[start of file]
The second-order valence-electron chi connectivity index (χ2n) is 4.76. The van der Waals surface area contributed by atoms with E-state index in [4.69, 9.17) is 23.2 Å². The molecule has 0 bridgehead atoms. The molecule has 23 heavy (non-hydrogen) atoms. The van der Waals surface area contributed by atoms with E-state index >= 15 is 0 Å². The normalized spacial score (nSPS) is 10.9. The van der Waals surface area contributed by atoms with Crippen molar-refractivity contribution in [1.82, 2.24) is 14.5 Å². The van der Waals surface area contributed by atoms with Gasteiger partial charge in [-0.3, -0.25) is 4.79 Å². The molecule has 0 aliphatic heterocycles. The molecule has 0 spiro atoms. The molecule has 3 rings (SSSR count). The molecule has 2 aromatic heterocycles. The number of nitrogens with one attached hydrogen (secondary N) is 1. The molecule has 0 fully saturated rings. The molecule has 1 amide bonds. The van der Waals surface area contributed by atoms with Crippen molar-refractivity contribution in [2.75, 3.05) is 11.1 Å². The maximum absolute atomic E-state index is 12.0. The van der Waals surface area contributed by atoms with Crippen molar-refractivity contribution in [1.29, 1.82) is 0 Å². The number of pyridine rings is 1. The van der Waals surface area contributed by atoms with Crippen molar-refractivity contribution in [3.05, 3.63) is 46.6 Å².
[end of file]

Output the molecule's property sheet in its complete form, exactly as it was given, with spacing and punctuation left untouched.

The second-order valence-electron chi connectivity index (χ2n) is 4.76. The van der Waals surface area contributed by atoms with E-state index in [4.69, 9.17) is 23.2 Å². The molecule has 0 bridgehead atoms. The molecule has 23 heavy (non-hydrogen) atoms. The van der Waals surface area contributed by atoms with E-state index >= 15 is 0 Å². The normalized spacial score (nSPS) is 10.9. The van der Waals surface area contributed by atoms with Crippen molar-refractivity contribution in [1.82, 2.24) is 14.5 Å². The van der Waals surface area contributed by atoms with Gasteiger partial charge in [-0.3, -0.25) is 4.79 Å². The molecule has 0 aliphatic heterocycles. The molecule has 0 spiro atoms. The molecule has 3 rings (SSSR count). The molecule has 2 aromatic heterocycles. The number of nitrogens with one attached hydrogen (secondary N) is 1. The molecule has 0 fully saturated rings. The molecule has 1 amide bonds. The van der Waals surface area contributed by atoms with Crippen molar-refractivity contribution in [2.75, 3.05) is 11.1 Å². The maximum absolute atomic E-state index is 12.0. The van der Waals surface area contributed by atoms with Crippen molar-refractivity contribution in [1.29, 1.82) is 0 Å². The number of pyridine rings is 1. The van der Waals surface area contributed by atoms with Crippen molar-refractivity contribution in [3.05, 3.63) is 46.6 Å².